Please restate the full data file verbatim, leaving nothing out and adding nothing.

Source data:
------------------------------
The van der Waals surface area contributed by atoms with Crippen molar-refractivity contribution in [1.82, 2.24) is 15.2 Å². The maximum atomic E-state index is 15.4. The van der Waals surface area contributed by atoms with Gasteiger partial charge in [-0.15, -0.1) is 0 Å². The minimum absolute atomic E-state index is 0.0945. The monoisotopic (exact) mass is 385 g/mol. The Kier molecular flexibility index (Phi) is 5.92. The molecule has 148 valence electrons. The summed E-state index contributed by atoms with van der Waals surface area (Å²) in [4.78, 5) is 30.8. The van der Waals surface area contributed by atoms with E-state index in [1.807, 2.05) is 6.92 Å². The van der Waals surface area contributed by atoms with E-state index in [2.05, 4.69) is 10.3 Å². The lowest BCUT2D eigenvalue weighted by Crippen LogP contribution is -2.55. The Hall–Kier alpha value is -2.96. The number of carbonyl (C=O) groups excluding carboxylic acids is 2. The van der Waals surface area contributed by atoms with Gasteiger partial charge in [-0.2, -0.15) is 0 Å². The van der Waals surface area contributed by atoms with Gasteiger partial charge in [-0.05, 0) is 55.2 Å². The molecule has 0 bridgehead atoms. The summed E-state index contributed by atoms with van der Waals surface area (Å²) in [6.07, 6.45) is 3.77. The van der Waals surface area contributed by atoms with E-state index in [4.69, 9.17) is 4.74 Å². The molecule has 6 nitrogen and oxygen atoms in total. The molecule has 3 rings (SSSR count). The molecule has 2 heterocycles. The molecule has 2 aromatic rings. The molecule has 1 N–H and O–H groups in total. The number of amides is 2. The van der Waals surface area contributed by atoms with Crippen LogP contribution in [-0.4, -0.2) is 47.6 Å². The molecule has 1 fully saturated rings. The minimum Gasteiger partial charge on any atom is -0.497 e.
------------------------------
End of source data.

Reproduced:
The van der Waals surface area contributed by atoms with Crippen molar-refractivity contribution in [1.82, 2.24) is 15.2 Å². The maximum atomic E-state index is 15.4. The van der Waals surface area contributed by atoms with Gasteiger partial charge in [-0.15, -0.1) is 0 Å². The minimum absolute atomic E-state index is 0.0945. The monoisotopic (exact) mass is 385 g/mol. The Kier molecular flexibility index (Phi) is 5.92. The molecule has 148 valence electrons. The summed E-state index contributed by atoms with van der Waals surface area (Å²) in [4.78, 5) is 30.8. The van der Waals surface area contributed by atoms with E-state index in [1.807, 2.05) is 6.92 Å². The van der Waals surface area contributed by atoms with E-state index in [2.05, 4.69) is 10.3 Å². The lowest BCUT2D eigenvalue weighted by Crippen LogP contribution is -2.55. The Hall–Kier alpha value is -2.96. The number of carbonyl (C=O) groups excluding carboxylic acids is 2. The van der Waals surface area contributed by atoms with Gasteiger partial charge in [-0.2, -0.15) is 0 Å². The van der Waals surface area contributed by atoms with Gasteiger partial charge in [-0.05, 0) is 55.2 Å². The molecule has 0 bridgehead atoms. The summed E-state index contributed by atoms with van der Waals surface area (Å²) in [6.07, 6.45) is 3.77. The van der Waals surface area contributed by atoms with E-state index in [4.69, 9.17) is 4.74 Å². The molecule has 6 nitrogen and oxygen atoms in total. The molecule has 3 rings (SSSR count). The molecule has 2 heterocycles. The molecule has 2 aromatic rings. The molecule has 1 N–H and O–H groups in total. The number of amides is 2. The van der Waals surface area contributed by atoms with Crippen LogP contribution in [-0.4, -0.2) is 47.6 Å². The molecule has 1 fully saturated rings. The minimum Gasteiger partial charge on any atom is -0.497 e.